Microneedling – Too Painful or Awesome?

Microneedling is the use of many micro needles puncturing the skin in order to stimulate the skins production of collagen as well as a method used to help other products to penetrate the skin. I am not a doctor, so this should not be taken as medical advice.

This is often done as a cosmetic treatment, but home rollers are available and that’s what I’m going to focus on. I purchased one in the hopes that I would help my acne scarring and the fine lines that are stubbornly creeping onto my face as well as to help me with preventative skin care in regards to anti ageing.

There are safety issues when using these at home as well as a risk of bacterial infection and damaging the skin. All information I could find before I started using my micro needle roller stated that the needles should be boiled once removed from the wrapping, then submerged in isopropyl alcohol for 15 minutes before every use. You should wash your face with a cleanser and then wipe the face with isopropyl alcohol before starting with the roller. This is all in the interest of not getting an infection or pushing bacteria into your skin and should be taken seriously. Needles should be replaced as per the manufacturers instruction, which is generally after three months of twice a week treatment.

Photo by Anna Shvets on Pexels.com

The way I have been using my micro needle roller has been to push hyaluronic acid deeper into the skin after treatment in order to help plump up my skin and hydrate it while also diminishing acne scarring. After rolling I apply a hyaluronic acid to my face with clean hands or cotton pads and I do not let anything touch my face at all until I go to bed.

Dermatologists that I’ve read from state that no chemical peel agents, vitamin c or retinol should be used directly after micro needling and no cosmetics, sunscreens or other face products should be applied for at least 24 hours after needling while the skin is recovering from all the tiny holes you punched in.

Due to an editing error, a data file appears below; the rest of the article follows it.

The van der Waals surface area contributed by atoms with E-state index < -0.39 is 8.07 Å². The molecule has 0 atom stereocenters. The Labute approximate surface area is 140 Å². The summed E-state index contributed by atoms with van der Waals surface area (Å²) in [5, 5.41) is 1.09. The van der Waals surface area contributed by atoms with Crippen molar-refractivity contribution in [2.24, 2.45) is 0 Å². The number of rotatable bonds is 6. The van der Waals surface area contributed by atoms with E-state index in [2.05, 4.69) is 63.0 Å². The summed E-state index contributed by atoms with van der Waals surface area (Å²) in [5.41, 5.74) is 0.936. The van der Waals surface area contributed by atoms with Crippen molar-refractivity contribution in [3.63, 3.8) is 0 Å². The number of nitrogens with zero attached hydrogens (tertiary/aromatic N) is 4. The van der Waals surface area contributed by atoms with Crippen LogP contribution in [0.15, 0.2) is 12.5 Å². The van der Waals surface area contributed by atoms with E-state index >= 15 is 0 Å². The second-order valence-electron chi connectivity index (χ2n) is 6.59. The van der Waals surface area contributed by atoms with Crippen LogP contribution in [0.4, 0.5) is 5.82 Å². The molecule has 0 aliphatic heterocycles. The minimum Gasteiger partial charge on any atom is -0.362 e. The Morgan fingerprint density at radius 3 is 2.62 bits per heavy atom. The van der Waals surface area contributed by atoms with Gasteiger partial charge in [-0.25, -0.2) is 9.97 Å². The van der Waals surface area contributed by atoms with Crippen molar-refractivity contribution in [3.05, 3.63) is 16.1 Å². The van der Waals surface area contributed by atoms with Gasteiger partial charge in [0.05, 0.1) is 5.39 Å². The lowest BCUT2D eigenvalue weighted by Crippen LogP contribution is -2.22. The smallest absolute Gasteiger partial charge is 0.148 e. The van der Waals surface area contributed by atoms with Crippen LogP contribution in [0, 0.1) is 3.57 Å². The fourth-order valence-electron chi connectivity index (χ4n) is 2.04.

Photo by Shiny Diamond on Pexels.com

It is also recommended to stay out of direct sunlight after needling (though staying out of the sun is just good advice in general for keeping skin looking young and avoiding sun damage).

Okay so let’s talk about the actual experience of microneedling. Is it very painful? No. I have medium thick skin which doesn’t seem to hurt as much as it feels like tiny pricks. I would say tweezing a single eyebrow hair hurts more than micro needling the entire face. I hear people with thinner skin, especially on the forehead, that reducing pressure is needed. Are there bacterial issues doing it at home? Yes. Keeping everything sterile is very important and choosing a needle that is made of top quality metals is important. Cleaning the whole tool is also important. While the needles are what puncture the skin, ensuring the whole tool is clean will reduce bacterial transfer. Is it safe to use on the eyes? No! Do not use micro needles around the eyes. The skin there is not going to like it and you could cause immense damage to the eyes. Have I seen improvement in my skin? Yes I have. I won’t say the needling is the only cause of improved skin as I have increased my daily water consumption and cleaned up my diet in the last couple months as well. I have seen some of my scarring start to fade out, but I’ve only been using it for a month. At the end of three months I think I will write again about the improvement and issues I have had, and will tell you if I will continue using this method of skin care.

Photo by cottonbro on Pexels.com

I should also say that they are dangerous to children and pets and should be kept in their cases, out of reach.

The cost of a roller for me was $18.00 CAD for a 0.3mm needle. It is recommended that beginners start with shorter needles, and that home use does not exceed 0.5mm. I should also point out, if you are bleeding from micro needling, you are pressing too hard! You should not be bleeding from a home treatment. Sometimes you will bleed from professional treatments as they use deeper needles, but they are also trained professionals who know how to deal with this.

Overall, Ive been enjoying the use of this skin care device and I will continue using it for now to help my skin reach it’s full potential. Having had bad acne for many years, discolouration and uneven skin tone, I am happy to have found something that has been helping me take control of my face again.

Author: Eva Blakeman

A graphic designer, who happens to be an ironworker, who makes YouTube videos, also writes this blog. Writing is my favourite thing to do, so keep an eye out, because the next post is just around the corner.

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